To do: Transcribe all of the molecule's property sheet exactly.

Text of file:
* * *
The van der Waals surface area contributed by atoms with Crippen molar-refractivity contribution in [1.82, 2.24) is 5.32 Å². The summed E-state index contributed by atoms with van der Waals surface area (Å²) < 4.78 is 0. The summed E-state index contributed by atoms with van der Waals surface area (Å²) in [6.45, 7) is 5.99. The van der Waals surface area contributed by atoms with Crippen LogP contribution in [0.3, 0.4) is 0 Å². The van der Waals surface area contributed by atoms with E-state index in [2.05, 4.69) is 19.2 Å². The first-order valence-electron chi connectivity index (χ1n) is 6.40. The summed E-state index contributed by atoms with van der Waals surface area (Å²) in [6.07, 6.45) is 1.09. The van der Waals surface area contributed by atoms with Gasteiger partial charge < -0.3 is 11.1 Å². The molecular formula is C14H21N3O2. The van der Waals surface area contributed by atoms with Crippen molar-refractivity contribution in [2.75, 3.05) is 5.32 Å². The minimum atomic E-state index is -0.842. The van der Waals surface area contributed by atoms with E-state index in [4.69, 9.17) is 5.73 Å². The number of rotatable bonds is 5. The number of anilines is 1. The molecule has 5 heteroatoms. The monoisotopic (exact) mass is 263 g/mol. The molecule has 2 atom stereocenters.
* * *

The van der Waals surface area contributed by atoms with Crippen molar-refractivity contribution in [1.82, 2.24) is 5.32 Å². The summed E-state index contributed by atoms with van der Waals surface area (Å²) < 4.78 is 0. The summed E-state index contributed by atoms with van der Waals surface area (Å²) in [6.45, 7) is 5.99. The van der Waals surface area contributed by atoms with Crippen LogP contribution in [0.3, 0.4) is 0 Å². The van der Waals surface area contributed by atoms with E-state index in [2.05, 4.69) is 19.2 Å². The first-order valence-electron chi connectivity index (χ1n) is 6.40. The summed E-state index contributed by atoms with van der Waals surface area (Å²) in [6.07, 6.45) is 1.09. The van der Waals surface area contributed by atoms with Gasteiger partial charge < -0.3 is 11.1 Å². The molecular formula is C14H21N3O2. The van der Waals surface area contributed by atoms with Crippen molar-refractivity contribution in [2.75, 3.05) is 5.32 Å². The minimum atomic E-state index is -0.842. The van der Waals surface area contributed by atoms with E-state index in [4.69, 9.17) is 5.73 Å². The number of rotatable bonds is 5. The number of anilines is 1. The molecule has 5 heteroatoms. The monoisotopic (exact) mass is 263 g/mol. The molecule has 2 atom stereocenters.